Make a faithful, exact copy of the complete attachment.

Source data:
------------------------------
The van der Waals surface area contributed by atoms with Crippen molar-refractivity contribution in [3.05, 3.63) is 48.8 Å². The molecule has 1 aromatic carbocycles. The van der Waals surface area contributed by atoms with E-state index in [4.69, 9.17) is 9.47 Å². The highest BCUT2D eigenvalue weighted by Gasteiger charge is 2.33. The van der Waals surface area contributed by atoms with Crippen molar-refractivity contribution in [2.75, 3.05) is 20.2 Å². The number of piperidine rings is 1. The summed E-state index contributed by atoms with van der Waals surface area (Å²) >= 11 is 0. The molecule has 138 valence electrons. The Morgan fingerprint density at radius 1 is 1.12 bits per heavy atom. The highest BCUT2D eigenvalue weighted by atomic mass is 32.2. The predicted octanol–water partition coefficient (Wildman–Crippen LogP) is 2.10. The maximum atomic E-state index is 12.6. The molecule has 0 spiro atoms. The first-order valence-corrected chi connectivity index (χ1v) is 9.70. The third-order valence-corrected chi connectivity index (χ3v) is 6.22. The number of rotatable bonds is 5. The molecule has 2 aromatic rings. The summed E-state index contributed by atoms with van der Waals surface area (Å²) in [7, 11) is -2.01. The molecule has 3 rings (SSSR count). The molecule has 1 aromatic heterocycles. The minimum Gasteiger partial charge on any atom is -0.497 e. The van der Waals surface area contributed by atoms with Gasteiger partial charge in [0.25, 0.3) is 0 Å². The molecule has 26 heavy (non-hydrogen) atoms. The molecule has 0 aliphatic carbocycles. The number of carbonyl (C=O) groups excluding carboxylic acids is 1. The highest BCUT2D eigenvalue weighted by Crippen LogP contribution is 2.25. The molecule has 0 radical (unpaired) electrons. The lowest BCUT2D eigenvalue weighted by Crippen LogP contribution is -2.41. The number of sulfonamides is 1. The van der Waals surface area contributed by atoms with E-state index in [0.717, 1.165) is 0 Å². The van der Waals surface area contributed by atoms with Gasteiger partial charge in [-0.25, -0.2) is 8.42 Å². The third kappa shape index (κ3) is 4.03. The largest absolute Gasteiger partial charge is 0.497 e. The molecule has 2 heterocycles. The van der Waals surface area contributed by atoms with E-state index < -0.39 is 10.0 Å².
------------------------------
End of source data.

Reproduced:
The van der Waals surface area contributed by atoms with Crippen molar-refractivity contribution in [3.05, 3.63) is 48.8 Å². The molecule has 1 aromatic carbocycles. The van der Waals surface area contributed by atoms with E-state index in [4.69, 9.17) is 9.47 Å². The highest BCUT2D eigenvalue weighted by Gasteiger charge is 2.33. The van der Waals surface area contributed by atoms with Crippen molar-refractivity contribution in [2.75, 3.05) is 20.2 Å². The number of piperidine rings is 1. The summed E-state index contributed by atoms with van der Waals surface area (Å²) >= 11 is 0. The molecule has 138 valence electrons. The Morgan fingerprint density at radius 1 is 1.12 bits per heavy atom. The highest BCUT2D eigenvalue weighted by atomic mass is 32.2. The predicted octanol–water partition coefficient (Wildman–Crippen LogP) is 2.10. The maximum atomic E-state index is 12.6. The molecule has 0 spiro atoms. The first-order valence-corrected chi connectivity index (χ1v) is 9.70. The third-order valence-corrected chi connectivity index (χ3v) is 6.22. The number of rotatable bonds is 5. The molecule has 2 aromatic rings. The summed E-state index contributed by atoms with van der Waals surface area (Å²) in [7, 11) is -2.01. The molecule has 3 rings (SSSR count). The molecule has 1 aromatic heterocycles. The minimum Gasteiger partial charge on any atom is -0.497 e. The van der Waals surface area contributed by atoms with Gasteiger partial charge in [0.25, 0.3) is 0 Å². The molecule has 26 heavy (non-hydrogen) atoms. The molecule has 0 aliphatic carbocycles. The number of carbonyl (C=O) groups excluding carboxylic acids is 1. The highest BCUT2D eigenvalue weighted by Crippen LogP contribution is 2.25. The molecule has 0 radical (unpaired) electrons. The lowest BCUT2D eigenvalue weighted by Crippen LogP contribution is -2.41. The number of sulfonamides is 1. The van der Waals surface area contributed by atoms with E-state index in [0.717, 1.165) is 0 Å². The van der Waals surface area contributed by atoms with Gasteiger partial charge in [-0.25, -0.2) is 8.42 Å². The third kappa shape index (κ3) is 4.03. The largest absolute Gasteiger partial charge is 0.497 e. The molecule has 2 heterocycles. The van der Waals surface area contributed by atoms with E-state index < -0.39 is 10.0 Å².